In point II, defendant asserts that the illegally intercepted communication was confidential in nature. He claims that in order for the attorney-client privilege to apply, the communication must be such that the client either expressly made confidential or which he could reasonably assume would be confidential. See State v. Schubert, 235 N.J. Super. 212, 221 (App. Div. 1989). Defendant claims that he and his counsel were having an in-depth discussion about trial strategy and they would not have had such a discussion in the presence of anyone else. Defendant submits that the phone call should be heard by the court in camera, and that the prosecution should not be allowed to hear it. Defendant argues that if the court decides that the opposition has the right to review the phone call, the motion should be turned over to the Attorney General for the State of New Jersey and an Assistant Attorney General having no ties to Bergen County.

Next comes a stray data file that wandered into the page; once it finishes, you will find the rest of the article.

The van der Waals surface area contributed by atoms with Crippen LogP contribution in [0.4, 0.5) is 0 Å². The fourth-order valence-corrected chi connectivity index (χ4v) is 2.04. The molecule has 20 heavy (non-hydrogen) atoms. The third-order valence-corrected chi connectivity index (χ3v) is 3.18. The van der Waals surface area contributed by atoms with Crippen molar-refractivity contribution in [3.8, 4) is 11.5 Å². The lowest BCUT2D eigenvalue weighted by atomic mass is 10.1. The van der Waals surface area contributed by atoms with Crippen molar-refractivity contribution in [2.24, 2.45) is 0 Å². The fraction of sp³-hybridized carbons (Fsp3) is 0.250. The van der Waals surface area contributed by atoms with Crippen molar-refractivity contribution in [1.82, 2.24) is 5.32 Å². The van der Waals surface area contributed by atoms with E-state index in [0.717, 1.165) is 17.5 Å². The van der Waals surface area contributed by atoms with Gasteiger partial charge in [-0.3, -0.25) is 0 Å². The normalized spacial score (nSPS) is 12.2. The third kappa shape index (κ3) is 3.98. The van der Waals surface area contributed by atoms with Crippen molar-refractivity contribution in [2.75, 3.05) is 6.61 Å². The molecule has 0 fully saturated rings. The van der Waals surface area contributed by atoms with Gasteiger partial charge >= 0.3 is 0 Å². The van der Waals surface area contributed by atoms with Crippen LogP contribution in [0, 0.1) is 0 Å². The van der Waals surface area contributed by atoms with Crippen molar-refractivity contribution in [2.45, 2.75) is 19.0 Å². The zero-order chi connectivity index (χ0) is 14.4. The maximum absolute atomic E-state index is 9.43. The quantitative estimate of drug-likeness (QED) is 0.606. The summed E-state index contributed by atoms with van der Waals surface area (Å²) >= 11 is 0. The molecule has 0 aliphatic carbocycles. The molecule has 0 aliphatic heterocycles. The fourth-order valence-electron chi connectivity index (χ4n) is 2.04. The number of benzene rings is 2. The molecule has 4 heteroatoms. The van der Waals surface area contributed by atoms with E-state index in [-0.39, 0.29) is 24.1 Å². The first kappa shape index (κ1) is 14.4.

In point III, defendant posits that the prosecution did not make an application to Judge Clark for a warrant to intercept communications between defendant and his attorney. He claims that pursuant to N.J.S.A. 2A:156A-9 or 10, the prosecution may apply to the court for an order authorizing interception of a wire, electronic or oral communication if the authorization is made in writing upon oath or authorization. If the prosecution seeks the measure of wiretapping confidential communications between defendant and his attorney, the court must be satisfied that there is a "special need" for the interception. N.J.S.A. 2A:156A-11. Defendant claims that of the wiretap orders executed by Judge Clark, none of them authorized the prosecution to intercept confidential communications between defendant and his attorney. In fact, defendant contends, the authorizations specifically stated that, "there shall be no interceptions of any conversations of a privileged nature, e.g. lawyer client . . ." Thus, defendant contends that the violation warrants dismissal of the criminal prosecution of defendant. State v. Sugar, 84 N.J. 1, 22 (1980).